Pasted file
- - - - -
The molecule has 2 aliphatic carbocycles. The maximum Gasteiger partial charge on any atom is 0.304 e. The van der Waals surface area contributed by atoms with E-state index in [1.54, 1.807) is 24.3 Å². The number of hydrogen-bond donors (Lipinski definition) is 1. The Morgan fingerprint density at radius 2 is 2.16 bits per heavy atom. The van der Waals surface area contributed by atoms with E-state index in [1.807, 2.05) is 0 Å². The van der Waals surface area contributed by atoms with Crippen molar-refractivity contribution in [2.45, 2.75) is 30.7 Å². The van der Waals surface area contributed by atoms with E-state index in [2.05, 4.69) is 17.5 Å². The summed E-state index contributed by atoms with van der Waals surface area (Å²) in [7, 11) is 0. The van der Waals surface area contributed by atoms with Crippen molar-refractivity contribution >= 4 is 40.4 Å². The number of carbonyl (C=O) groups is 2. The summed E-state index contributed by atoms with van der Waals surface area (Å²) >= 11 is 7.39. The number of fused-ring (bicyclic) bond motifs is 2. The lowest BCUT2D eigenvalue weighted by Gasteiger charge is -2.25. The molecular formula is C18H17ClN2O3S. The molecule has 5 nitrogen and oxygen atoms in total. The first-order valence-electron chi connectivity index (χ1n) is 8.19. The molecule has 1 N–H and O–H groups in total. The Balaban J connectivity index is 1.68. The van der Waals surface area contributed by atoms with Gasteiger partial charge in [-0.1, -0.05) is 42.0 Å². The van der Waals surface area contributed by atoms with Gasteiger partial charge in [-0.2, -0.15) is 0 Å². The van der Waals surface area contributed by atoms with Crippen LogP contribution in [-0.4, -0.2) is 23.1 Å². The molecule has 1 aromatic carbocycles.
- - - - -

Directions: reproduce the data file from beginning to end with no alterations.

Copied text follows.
The molecule has 2 aliphatic carbocycles. The maximum Gasteiger partial charge on any atom is 0.304 e. The van der Waals surface area contributed by atoms with E-state index in [1.54, 1.807) is 24.3 Å². The number of hydrogen-bond donors (Lipinski definition) is 1. The Morgan fingerprint density at radius 2 is 2.16 bits per heavy atom. The van der Waals surface area contributed by atoms with E-state index in [1.807, 2.05) is 0 Å². The van der Waals surface area contributed by atoms with Crippen molar-refractivity contribution in [2.45, 2.75) is 30.7 Å². The van der Waals surface area contributed by atoms with E-state index in [2.05, 4.69) is 17.5 Å². The summed E-state index contributed by atoms with van der Waals surface area (Å²) in [7, 11) is 0. The van der Waals surface area contributed by atoms with Crippen molar-refractivity contribution >= 4 is 40.4 Å². The number of carbonyl (C=O) groups is 2. The summed E-state index contributed by atoms with van der Waals surface area (Å²) >= 11 is 7.39. The number of fused-ring (bicyclic) bond motifs is 2. The lowest BCUT2D eigenvalue weighted by Gasteiger charge is -2.25. The molecular formula is C18H17ClN2O3S. The molecule has 5 nitrogen and oxygen atoms in total. The first-order valence-electron chi connectivity index (χ1n) is 8.19. The molecule has 1 N–H and O–H groups in total. The Balaban J connectivity index is 1.68. The van der Waals surface area contributed by atoms with Gasteiger partial charge in [-0.1, -0.05) is 42.0 Å². The van der Waals surface area contributed by atoms with Gasteiger partial charge in [-0.2, -0.15) is 0 Å². The van der Waals surface area contributed by atoms with Crippen LogP contribution in [-0.4, -0.2) is 23.1 Å². The molecule has 1 aromatic carbocycles.